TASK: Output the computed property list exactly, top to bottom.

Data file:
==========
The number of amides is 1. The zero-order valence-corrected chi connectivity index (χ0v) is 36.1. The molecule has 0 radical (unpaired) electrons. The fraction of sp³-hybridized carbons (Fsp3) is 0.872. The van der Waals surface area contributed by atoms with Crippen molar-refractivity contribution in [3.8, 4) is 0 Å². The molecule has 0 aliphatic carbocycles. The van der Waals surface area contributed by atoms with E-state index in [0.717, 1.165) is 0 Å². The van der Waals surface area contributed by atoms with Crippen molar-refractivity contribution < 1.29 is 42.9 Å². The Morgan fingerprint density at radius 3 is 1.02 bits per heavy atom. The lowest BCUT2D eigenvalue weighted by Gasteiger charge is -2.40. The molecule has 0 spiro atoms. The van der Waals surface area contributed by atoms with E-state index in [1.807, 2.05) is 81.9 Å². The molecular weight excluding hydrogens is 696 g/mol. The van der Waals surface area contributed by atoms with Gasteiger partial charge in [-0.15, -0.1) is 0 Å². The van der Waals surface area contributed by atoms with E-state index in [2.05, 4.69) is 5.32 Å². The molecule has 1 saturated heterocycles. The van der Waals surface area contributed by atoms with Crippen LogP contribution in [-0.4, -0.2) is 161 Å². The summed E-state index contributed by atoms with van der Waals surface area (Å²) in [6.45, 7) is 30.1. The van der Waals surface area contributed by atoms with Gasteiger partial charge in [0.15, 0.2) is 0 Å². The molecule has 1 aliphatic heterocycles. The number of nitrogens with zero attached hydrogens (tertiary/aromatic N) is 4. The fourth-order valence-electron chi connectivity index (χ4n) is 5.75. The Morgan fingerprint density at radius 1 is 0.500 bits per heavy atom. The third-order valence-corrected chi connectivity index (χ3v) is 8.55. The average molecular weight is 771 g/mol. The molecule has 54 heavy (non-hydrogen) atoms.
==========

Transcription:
The number of amides is 1. The zero-order valence-corrected chi connectivity index (χ0v) is 36.1. The molecule has 0 radical (unpaired) electrons. The fraction of sp³-hybridized carbons (Fsp3) is 0.872. The van der Waals surface area contributed by atoms with Crippen molar-refractivity contribution in [3.8, 4) is 0 Å². The molecule has 0 aliphatic carbocycles. The van der Waals surface area contributed by atoms with E-state index in [0.717, 1.165) is 0 Å². The van der Waals surface area contributed by atoms with Crippen molar-refractivity contribution < 1.29 is 42.9 Å². The Morgan fingerprint density at radius 3 is 1.02 bits per heavy atom. The lowest BCUT2D eigenvalue weighted by Gasteiger charge is -2.40. The molecule has 0 spiro atoms. The van der Waals surface area contributed by atoms with E-state index in [1.807, 2.05) is 81.9 Å². The molecular weight excluding hydrogens is 696 g/mol. The van der Waals surface area contributed by atoms with Gasteiger partial charge in [-0.15, -0.1) is 0 Å². The van der Waals surface area contributed by atoms with E-state index in [2.05, 4.69) is 5.32 Å². The molecule has 1 saturated heterocycles. The van der Waals surface area contributed by atoms with Crippen LogP contribution in [-0.4, -0.2) is 161 Å². The summed E-state index contributed by atoms with van der Waals surface area (Å²) in [6.45, 7) is 30.1. The van der Waals surface area contributed by atoms with Gasteiger partial charge in [0.15, 0.2) is 0 Å². The molecule has 1 aliphatic heterocycles. The number of nitrogens with zero attached hydrogens (tertiary/aromatic N) is 4. The fourth-order valence-electron chi connectivity index (χ4n) is 5.75. The Morgan fingerprint density at radius 1 is 0.500 bits per heavy atom. The third-order valence-corrected chi connectivity index (χ3v) is 8.55. The average molecular weight is 771 g/mol. The molecule has 54 heavy (non-hydrogen) atoms.